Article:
What Musicians Should Expect at a Drum Circle: Djembes, Congas, and Other Hand Drums Get Together for a Rumble

Sometime during the 1960s, drummers began meeting together in public places like parks or beaches to make music. Participants faced each other in a circle and played, allowing the voices of their individual drums to join in a shared group rhythm.

Today, the trend is still strong. Most major cities in the United States have an established group meeting on either a monthly or weekly basis.

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what musicians should expect at drum cricle

Beginners at a Drum Circle

Typically, the atmosphere in a drum circle is encouraging and welcoming. All ages are generally invited to participate, and no drumming experience is necessary.

Drum circles offer an environment where drummers of all levels can feel comfortable expressing themselves rhythmically. Community circles are not intended to be a polished performance or even a rehearsal. Instead, group members create a finished piece on the spot as they attempt to join their individual instruments into a united group sound. 

Drum Circle Rhythms

Drum circle rhythms are improvisational, meaning percussionists create their music as they play. Musicians are free to explore without needing to worry about right or wrong. 

Some circles may adhere to a certain tradition of drumming such as West African or Cuban; musicians in these circles will have authentic instruments and be familiar with rhythms from the culture.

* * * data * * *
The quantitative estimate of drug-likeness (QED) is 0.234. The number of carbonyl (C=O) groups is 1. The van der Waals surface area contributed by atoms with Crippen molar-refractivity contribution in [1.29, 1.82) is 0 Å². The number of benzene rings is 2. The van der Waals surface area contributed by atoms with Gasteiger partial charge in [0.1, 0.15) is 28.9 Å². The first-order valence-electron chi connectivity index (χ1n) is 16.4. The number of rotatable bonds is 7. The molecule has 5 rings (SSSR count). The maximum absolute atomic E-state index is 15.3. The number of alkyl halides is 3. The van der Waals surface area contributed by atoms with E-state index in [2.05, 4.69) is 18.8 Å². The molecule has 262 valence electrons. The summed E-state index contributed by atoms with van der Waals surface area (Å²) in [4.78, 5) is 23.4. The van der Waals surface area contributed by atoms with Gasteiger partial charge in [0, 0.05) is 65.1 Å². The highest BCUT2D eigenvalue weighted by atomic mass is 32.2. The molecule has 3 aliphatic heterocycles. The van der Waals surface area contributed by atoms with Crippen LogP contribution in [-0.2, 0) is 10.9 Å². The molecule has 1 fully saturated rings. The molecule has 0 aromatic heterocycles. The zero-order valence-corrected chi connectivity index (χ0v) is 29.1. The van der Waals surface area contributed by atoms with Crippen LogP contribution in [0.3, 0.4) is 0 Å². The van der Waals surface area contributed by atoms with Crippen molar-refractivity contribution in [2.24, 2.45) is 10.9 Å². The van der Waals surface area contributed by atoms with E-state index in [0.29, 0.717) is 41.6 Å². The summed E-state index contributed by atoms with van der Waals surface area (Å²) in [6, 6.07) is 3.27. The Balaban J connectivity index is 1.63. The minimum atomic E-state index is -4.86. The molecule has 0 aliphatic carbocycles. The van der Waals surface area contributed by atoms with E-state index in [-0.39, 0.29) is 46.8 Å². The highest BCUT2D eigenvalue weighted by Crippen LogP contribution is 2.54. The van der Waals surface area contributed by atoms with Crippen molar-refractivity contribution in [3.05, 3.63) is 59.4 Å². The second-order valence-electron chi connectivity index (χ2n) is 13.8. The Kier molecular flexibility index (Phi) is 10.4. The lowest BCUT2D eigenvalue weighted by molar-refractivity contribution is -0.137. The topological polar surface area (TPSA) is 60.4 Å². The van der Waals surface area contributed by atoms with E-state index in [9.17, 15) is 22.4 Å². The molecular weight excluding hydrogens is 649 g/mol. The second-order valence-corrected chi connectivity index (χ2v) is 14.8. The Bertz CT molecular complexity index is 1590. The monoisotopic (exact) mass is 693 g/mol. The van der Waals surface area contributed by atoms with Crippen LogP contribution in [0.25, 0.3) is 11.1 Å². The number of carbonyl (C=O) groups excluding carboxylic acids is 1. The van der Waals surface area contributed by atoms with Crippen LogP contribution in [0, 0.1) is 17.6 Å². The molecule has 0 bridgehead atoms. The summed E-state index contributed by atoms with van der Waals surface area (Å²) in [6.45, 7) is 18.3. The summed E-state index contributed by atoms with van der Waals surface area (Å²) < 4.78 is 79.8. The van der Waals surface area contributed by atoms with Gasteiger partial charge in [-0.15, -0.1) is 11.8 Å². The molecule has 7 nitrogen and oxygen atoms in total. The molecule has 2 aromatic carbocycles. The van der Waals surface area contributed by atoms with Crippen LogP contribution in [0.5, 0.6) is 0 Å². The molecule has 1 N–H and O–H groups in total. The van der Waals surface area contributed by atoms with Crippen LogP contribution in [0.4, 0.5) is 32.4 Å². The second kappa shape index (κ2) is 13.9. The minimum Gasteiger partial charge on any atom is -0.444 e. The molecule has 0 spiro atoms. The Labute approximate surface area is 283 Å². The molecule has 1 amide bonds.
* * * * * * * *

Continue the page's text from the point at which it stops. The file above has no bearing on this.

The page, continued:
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In many circles though, there is no specific culture designated. Drummers bring instruments from Africa, South America, the Middle East, Europe, and the Orient. It’s also common to see homemade drums or instruments made from recycled materials. When playing in this type of drum circle, musicians don’t adhere to traditions or classical methods. A drum circle is a time to play for the pure enjoyment of playing.

The Drum Circle Facilitator

Some groups are directed by a leader, or facilitator. The facilitator may offer pointers to improve the session’s quality, but their main responsibility is to make sure everyone is having a good time.

Facilitators often get musicians involved through various rhythm activities. They can get one group started on a certain rhythm then add more layers by teaching new parts to other groups. They may also warm the circle up by playing rhythms for the group to repeat back.

Many circles are more of an informal jam with no one person driving the event. During these jams, players take turns introducing new rhythms which build and evolve according to contributions from the group’s participants.

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